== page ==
You can also find ways to simplify your cooking routine. (After a few too many Taco Bell dinner runs, I realized needed to give myself some quick options at home.) Crock-pot meals are great—throw a bunch of ingredients in before work and dinner will be ready by the time you get home. Or make a triple batch of your favorite dinner recipe on the weekend and eat leftovers throughout the week.

Plan Out Your Week Ahead of Time

If you’re not keeping a close eye on your work schedule (as well as your social calendar), unexpected events can easily pop up and ruin your productivity. Just when you think you have a free night to work on your freelance projects, your other boss calls you to remind you about the charity gala you’re required to attend that same night.

To help keep your priorities straight, take a few moments over the weekend to think through your schedule for the week. For example, maybe there’s a meeting or happy hour you want to attend on Wednesday night, so you’ll need to shift the majority of your evening work to Monday and Tuesday.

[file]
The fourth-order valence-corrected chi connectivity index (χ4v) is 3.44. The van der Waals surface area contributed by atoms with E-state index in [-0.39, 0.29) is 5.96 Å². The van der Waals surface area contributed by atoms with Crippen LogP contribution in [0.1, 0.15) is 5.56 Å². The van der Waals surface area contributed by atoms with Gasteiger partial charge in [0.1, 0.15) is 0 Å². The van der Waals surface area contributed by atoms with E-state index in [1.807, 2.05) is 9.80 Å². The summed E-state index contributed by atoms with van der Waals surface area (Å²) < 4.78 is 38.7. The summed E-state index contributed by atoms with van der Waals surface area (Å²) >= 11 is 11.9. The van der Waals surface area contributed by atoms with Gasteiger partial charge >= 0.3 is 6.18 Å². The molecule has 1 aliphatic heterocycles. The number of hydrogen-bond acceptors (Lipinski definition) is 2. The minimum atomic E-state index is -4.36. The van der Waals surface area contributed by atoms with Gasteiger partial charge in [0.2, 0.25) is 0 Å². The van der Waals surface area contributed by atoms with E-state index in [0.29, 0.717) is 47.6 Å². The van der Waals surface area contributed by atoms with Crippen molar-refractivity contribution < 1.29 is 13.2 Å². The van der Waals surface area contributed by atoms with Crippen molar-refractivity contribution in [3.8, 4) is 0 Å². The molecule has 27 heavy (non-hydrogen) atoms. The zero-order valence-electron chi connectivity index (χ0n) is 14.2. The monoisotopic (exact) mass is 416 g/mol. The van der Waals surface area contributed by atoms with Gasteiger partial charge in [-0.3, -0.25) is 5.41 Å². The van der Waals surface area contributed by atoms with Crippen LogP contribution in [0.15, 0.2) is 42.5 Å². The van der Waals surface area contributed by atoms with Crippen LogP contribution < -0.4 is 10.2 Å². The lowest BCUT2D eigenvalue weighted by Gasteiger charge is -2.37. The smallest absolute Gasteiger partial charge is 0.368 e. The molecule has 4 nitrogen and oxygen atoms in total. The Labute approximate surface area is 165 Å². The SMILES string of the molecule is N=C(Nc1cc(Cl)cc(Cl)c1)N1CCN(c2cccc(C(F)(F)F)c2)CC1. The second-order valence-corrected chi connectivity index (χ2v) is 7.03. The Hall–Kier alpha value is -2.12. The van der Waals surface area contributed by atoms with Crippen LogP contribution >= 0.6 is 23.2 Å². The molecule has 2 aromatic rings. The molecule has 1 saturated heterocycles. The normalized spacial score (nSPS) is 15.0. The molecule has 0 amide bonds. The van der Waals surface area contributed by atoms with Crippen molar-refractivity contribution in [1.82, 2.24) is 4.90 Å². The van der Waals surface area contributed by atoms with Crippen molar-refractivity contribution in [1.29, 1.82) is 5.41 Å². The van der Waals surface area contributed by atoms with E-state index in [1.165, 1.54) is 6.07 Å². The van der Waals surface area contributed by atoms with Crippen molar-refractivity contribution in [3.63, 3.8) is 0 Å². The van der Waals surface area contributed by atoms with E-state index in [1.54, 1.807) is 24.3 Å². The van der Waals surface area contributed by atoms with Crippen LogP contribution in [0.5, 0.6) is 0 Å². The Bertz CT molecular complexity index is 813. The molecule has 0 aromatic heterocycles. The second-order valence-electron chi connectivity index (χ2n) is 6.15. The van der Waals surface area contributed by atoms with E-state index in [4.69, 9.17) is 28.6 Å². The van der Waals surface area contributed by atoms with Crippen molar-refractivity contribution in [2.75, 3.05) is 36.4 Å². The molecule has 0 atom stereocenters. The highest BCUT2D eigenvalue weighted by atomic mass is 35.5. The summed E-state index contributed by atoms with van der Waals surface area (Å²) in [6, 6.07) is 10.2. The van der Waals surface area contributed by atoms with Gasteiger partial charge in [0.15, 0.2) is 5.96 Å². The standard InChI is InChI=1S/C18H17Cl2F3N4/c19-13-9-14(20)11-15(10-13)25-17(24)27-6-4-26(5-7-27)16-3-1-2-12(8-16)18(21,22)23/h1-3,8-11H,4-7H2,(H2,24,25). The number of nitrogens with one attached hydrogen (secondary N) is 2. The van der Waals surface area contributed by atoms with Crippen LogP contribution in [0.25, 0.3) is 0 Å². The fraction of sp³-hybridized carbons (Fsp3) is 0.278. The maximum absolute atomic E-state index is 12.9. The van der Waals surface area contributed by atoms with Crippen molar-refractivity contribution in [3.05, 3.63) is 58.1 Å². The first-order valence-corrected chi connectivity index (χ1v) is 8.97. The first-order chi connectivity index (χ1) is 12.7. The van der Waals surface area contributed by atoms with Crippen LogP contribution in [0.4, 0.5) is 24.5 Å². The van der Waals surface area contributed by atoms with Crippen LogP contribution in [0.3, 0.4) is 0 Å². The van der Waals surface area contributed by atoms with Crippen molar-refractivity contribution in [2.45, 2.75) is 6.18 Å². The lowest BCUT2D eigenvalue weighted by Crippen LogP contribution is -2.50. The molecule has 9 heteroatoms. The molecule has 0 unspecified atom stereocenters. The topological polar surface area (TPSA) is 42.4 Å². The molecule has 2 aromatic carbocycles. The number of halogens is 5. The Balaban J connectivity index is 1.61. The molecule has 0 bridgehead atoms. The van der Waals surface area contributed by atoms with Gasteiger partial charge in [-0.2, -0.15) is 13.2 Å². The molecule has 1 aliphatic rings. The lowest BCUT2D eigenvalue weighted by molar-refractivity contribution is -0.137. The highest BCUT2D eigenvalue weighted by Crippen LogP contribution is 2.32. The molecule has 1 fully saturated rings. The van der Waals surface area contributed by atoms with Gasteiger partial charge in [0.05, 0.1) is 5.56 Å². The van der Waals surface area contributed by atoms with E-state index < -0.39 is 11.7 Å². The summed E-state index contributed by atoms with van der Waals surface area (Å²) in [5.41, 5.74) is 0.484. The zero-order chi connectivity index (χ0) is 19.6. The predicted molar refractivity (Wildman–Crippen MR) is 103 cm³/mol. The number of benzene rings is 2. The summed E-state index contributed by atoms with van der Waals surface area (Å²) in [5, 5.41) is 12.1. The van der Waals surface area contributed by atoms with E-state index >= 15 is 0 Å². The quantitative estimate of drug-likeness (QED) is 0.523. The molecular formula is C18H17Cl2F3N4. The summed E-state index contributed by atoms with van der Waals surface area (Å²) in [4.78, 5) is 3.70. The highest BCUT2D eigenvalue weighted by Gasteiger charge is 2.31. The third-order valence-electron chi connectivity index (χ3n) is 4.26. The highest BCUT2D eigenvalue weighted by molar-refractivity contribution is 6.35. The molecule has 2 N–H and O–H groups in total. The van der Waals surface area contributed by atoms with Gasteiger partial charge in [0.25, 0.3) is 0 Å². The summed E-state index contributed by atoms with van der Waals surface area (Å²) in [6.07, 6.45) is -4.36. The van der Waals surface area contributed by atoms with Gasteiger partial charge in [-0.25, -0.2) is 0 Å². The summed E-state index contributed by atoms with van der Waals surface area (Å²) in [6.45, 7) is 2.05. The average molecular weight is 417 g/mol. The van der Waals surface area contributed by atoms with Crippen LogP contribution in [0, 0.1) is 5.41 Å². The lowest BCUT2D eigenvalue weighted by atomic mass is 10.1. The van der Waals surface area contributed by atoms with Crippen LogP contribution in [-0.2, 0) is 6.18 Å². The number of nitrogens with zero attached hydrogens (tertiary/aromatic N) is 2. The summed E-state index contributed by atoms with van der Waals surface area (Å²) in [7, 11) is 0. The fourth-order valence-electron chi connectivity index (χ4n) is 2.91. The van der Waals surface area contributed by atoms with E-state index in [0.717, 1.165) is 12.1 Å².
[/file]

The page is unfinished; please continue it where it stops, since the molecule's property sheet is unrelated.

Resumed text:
Once you see your workload distributed throughout the week, you can also make a smart decision about anything else that pops up—if you have to decline a dinner invitation, you’ll know way ahead of time (saving you those awkward last minute “I’m so sorry, but I have to ditch tonight” phone calls). In the long run, you’ll be able to get your work done more efficiently—and fit in some time for the fun stuff, too.

Give Yourself Some Time Off

When you work multiple jobs, you’ll often hear advice to take at least one full day off during the week. And if you have the flexibility and schedule to do that, by all means—take it!

On the other hand, your mega-packed work schedule may not allow you to take an entire day off—and even if you try, you may not be able to shake that guilty feeling that creeps up when you’re baking cookies and watching a Real Housewives marathon instead of doing something job-related (I’ve been there!).

In the end, I don’t block out an entire day to myself, but I do try to give myself at least a few hours fully off at some point during the week. And more importantly, I focus on letting my mind relax, instead of worrying about the work I’ve done or still have left to do—which brings us to the next point: